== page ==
Despite having a similar name to the way-out transport of a certain 'caped crusader' of American comic fame, the B.A.T. cars are far removed from their fictional namesake.
They originated from an Alfa Romeo/Bertone liason and were designed to takle the potentially dangerous problems that became apparent when racing super streamlined cars.
In 1952, Alfa Romeo introduced the sleek, open two seater 'Disco Volante' [Flying Disc or Saucer], based on their 1900 tubular space frame that was popular with coachbuilders at that time. It was developed after extensive wind tunnel testing by Touring of Milan and was intended for use as a concept racing car. Two coupe versions with different style bodies and larger engines followed. But a serious fault was soon discovered when the airflow that was pressing the front of the car down at speed was also found to be lifting the rear of the car, causing loss of traction and stability. In the same way, controlling airflow over a curved surface is the method by which an aircraft wing can lift an aeroplane into the air. Alfa Romeo called on well known designer and coachbuilder Guiseppe 'Nuccio' Bertone of Turin to create three super streamlined concept cars that would overcome this problem and also reduce the drag coefficient to the lowest possible figure.
Designed by Franco Scaglione of Carrozeria Bertone, they were named 'Berlinetta Aerodynamica Tecnica' or BAT for short.
As several coachbuilders had already found the Alfa Romeo 1900 chassis to be an excellent platform for their designs, this was chosen for the BAT's so that proper comparisons could be made. The 100bhp four cylinder 1997cc 'sprint' engine in standard tune was chosen. Initially, five differing designs were laid out and number five was accepted to become known as BAT 5. Inspired by the Abarth 1400 coupe of 1952, it was the first of the three 'specials'.
BAT 5 was first shown at the 1953 Turin Auto Show painted in metallic charcoal. From the waistline up it's body, which was very smooth to avoid any protrusions that could set up turbulence, featured the unique 'tear-drop' shape that was a feature of aerodynamicist Paul Jaray's designs and the rear window was divided lengthways by a central bar in the manner of the later 1963 Chevrolet Corvette 'Stingray' coupe. This was flanked by two huge fins tapering upwards towards the rear of the car and inclined slightly inwards. Each fin had a vertical slot in it to equalise side pressure. The headlamps were flush-fitted into the inside of the front wings and swung out laterally. The bars of the deeply set grille were recessed on each end to accomodate them when in use. Spats were fitted over the wheels to eliminate as much wind resistance as possible. The car had a Cd (coefficient of drag) of 0.23 and was stable at high speed. [200kph/125mph]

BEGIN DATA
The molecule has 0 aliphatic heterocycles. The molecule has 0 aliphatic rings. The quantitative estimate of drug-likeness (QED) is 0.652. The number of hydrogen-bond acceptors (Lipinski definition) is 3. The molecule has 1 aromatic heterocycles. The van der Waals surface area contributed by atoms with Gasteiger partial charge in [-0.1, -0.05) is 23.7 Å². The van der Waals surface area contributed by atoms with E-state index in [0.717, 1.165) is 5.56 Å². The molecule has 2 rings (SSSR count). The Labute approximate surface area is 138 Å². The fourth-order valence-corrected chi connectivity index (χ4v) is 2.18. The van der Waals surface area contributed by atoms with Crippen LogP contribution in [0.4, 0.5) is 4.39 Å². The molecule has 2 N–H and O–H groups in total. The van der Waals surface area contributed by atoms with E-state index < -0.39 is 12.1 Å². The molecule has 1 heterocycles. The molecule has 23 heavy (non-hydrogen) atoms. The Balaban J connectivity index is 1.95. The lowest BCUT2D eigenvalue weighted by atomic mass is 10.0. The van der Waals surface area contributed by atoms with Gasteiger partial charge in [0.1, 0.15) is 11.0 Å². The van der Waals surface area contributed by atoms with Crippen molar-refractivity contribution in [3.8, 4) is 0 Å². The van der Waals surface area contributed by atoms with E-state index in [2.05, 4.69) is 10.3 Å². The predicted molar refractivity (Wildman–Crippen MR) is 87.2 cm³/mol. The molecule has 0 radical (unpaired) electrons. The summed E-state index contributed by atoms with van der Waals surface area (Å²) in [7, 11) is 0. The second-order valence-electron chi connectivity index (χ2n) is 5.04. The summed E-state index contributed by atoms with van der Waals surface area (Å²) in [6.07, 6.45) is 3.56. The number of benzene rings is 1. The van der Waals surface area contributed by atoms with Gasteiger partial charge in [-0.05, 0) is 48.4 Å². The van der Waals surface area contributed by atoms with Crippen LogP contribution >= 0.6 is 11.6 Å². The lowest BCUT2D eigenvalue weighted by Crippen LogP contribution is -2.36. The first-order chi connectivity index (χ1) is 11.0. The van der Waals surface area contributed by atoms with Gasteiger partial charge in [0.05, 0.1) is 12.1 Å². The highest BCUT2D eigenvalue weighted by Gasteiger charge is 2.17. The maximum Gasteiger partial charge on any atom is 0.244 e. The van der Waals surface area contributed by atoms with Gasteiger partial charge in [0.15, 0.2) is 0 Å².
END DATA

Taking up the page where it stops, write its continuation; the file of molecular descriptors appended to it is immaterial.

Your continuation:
The second car, BAT 7 - painted in light metallic blue - was ready for the 1954 Turin Auto Show with a design that took BAT 5's ideas to even wilder heights. The frontal treatment was similar to BAT 5, but the rear fins were incredibly large and folded over to an extremely exaggerated degree. Headlamps were located so that they moved down when in use. The stability problem at speed had been resolved with BAT 5 and low drag was the goal from that time. The Cd of BAT 7 was reduced to 0.19.
Painted silver, BAT 9 was introduced at the 1955 Turin Auto Show. This was the least flambouyant of the three BAT's with a normal Alfa Romeo grille and headlamps positioned as regular sports car practice - in the wings behind clear covers that blend into the body shape. Incorporating the established stability features it was designed as a more practical proposition for production than the others and indeed the Alfa Romeo Giulietta Sprint Special of the early 1960's, also designed by Franco Scaglione, was obviously influenced by BAT 9.
As with the other cars, the 'tear-drop' upper body shape was retained, but the tail fins, although still very large, were reduced to rectangular upright fins standing on top of the rear wings. A very prominent raised 'rib' ran along the middle body from the front of the door to the tail of the car, meeting a squared off design across the back to form a 'spade' shape that helped to hold the rear of the car down at speed.
It must be remembered that the three BAT cars were created to solve airflow problems and there is no doubt that they succeeded. But to regard any one of the designs as they stood as a viable production car could be no more than a pipe dream.
The BAT's had a low roofline, rear window glass that distorted any view that could be seen beyond the fins and a turning circle that was totally useless due to the spats on the wheels. To avoid drag, the exhaust had been routed through the sill, making the car unbearably noisy and the fuel filler was hidden by a flap on the inside of the car presenting the very best scenario for smokers wishing to kill the habit!
BAT 9 had been tha last development of the design, but still retained a few of the unsavoury features apparent on the previous two.
All of the cars still exist and have spent time in both private hands and in collections.
Source: Reg J. Prosser